Eyes normally work together in close harmony by virtue of an intimate understanding between the fovea or macula of one eye with that of the other. These retinal components are called corresponding retinal points, and when identical impulses strike both maculas they register a fusion response in the brain which is called bimacular, or binocular, fixation (fig. 1). It is quite possible that such identical impulses may strike these corresponding retinal points and not register fusion because of a break in some part of the visual pathway behind either eye, so-called monocular suppression. Therefore, the psychic assimilation or fusion of impulses on corresponding retinal points determines whether or not the person has retinal correspondence.1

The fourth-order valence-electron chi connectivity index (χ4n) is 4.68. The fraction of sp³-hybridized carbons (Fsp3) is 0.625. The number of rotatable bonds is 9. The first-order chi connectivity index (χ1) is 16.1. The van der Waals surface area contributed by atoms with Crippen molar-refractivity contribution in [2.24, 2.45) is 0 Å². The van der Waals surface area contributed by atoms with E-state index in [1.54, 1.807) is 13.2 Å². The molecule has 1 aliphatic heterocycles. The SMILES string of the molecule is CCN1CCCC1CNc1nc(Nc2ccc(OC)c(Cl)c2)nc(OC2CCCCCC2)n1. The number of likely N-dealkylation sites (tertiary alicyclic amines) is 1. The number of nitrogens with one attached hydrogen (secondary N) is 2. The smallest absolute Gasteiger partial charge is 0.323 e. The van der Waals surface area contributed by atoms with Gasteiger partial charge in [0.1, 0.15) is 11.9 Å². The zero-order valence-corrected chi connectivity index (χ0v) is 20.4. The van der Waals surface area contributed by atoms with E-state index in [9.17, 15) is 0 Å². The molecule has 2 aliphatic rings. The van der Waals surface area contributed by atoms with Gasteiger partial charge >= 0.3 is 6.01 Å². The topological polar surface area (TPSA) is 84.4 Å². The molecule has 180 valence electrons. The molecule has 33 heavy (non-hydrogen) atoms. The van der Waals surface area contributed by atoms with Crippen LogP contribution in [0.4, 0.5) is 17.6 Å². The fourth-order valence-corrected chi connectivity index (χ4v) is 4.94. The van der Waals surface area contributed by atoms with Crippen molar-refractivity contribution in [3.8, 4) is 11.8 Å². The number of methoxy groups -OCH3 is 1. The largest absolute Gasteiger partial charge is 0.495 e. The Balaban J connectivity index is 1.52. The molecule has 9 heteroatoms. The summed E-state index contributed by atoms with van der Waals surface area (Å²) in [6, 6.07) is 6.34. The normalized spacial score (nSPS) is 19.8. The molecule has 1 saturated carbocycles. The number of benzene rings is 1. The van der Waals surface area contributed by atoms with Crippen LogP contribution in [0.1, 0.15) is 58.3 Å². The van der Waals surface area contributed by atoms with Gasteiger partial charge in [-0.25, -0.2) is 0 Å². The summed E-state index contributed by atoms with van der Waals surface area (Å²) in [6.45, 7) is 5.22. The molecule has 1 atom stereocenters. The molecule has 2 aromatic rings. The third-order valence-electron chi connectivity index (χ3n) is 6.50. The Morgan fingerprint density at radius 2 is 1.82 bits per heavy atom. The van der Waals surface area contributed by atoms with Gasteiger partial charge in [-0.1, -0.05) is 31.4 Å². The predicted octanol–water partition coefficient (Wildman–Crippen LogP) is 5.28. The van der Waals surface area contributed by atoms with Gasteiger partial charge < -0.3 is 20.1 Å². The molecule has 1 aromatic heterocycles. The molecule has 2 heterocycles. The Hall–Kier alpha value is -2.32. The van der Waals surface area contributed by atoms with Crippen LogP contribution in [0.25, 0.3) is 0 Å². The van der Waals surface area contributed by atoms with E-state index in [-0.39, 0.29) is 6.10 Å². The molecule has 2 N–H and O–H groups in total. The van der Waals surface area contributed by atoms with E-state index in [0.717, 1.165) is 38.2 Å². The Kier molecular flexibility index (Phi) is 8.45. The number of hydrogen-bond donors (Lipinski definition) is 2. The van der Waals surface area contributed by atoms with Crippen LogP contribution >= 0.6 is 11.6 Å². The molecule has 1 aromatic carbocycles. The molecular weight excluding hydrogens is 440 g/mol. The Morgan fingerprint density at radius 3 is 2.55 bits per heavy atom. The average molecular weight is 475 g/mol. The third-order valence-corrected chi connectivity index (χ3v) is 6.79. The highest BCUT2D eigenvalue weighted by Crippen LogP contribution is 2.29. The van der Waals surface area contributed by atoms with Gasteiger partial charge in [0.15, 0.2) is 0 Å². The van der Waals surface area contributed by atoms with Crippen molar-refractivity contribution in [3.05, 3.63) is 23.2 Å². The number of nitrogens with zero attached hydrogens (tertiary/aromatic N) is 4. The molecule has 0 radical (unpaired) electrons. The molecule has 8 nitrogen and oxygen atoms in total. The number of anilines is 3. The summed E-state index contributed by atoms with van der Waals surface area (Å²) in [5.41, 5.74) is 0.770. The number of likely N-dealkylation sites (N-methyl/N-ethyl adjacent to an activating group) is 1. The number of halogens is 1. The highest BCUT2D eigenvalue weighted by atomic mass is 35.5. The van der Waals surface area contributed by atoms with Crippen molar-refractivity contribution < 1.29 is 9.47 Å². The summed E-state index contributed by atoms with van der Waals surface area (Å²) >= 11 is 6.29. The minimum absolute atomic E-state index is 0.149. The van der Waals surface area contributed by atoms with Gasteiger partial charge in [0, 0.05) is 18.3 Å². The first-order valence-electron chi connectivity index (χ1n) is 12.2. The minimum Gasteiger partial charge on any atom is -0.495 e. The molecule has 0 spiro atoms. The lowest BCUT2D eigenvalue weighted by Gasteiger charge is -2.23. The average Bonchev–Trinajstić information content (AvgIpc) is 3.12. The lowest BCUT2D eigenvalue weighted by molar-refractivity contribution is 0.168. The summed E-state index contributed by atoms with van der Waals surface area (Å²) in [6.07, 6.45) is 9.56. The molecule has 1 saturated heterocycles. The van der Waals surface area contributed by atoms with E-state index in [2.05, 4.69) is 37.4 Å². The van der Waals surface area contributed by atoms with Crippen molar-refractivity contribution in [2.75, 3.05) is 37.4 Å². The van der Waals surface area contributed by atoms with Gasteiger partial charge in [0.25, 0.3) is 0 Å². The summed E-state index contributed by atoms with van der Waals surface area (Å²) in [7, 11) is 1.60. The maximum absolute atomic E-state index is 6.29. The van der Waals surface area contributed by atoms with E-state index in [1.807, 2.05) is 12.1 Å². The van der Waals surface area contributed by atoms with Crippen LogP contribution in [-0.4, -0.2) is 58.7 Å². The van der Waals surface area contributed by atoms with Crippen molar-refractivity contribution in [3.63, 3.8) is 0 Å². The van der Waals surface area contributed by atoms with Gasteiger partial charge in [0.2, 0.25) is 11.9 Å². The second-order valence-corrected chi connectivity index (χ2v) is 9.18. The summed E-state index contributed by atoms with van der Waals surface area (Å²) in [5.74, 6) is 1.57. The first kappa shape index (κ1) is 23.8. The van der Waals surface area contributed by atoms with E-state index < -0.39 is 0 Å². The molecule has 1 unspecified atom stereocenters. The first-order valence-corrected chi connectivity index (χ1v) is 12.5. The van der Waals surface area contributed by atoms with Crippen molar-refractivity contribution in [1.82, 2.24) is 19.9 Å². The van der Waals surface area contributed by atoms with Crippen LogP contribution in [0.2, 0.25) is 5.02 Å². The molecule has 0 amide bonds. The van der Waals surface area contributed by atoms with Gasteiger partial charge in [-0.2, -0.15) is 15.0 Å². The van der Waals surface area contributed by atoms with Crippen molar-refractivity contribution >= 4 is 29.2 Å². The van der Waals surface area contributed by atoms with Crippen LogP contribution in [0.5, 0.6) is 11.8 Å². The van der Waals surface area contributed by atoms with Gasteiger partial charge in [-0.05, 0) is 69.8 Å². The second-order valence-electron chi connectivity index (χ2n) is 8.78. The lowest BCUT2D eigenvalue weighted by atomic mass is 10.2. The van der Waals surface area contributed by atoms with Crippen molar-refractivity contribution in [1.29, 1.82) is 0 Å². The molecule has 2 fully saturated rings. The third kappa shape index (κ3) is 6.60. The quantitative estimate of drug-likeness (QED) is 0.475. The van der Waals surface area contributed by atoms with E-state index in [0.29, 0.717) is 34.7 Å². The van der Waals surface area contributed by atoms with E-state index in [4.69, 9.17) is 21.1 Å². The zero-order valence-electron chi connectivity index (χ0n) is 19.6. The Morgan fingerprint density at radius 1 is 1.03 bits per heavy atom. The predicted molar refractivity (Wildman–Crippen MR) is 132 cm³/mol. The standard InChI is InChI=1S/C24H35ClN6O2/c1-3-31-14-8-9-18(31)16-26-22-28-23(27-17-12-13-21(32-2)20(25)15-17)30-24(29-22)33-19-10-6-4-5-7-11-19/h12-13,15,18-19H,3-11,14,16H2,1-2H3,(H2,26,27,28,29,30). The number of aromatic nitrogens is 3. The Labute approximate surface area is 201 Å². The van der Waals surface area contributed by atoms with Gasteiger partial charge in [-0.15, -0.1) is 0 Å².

Any form of retinal correspondence, whether it is normal or abnormal, is associated with some form of psychic interpretation, in contradistinction to so-called corresponding retinal points, which have a purely geometric conception. The
KRIMSKY E. CORNEAL LIGHT REFLEX IN DIAGNOSIS OF RETINAL CORRESPONDENCE. Arch Ophthalmol. 1947;38(4):468–486. doi:10.1001/archopht.1947.00900010481005
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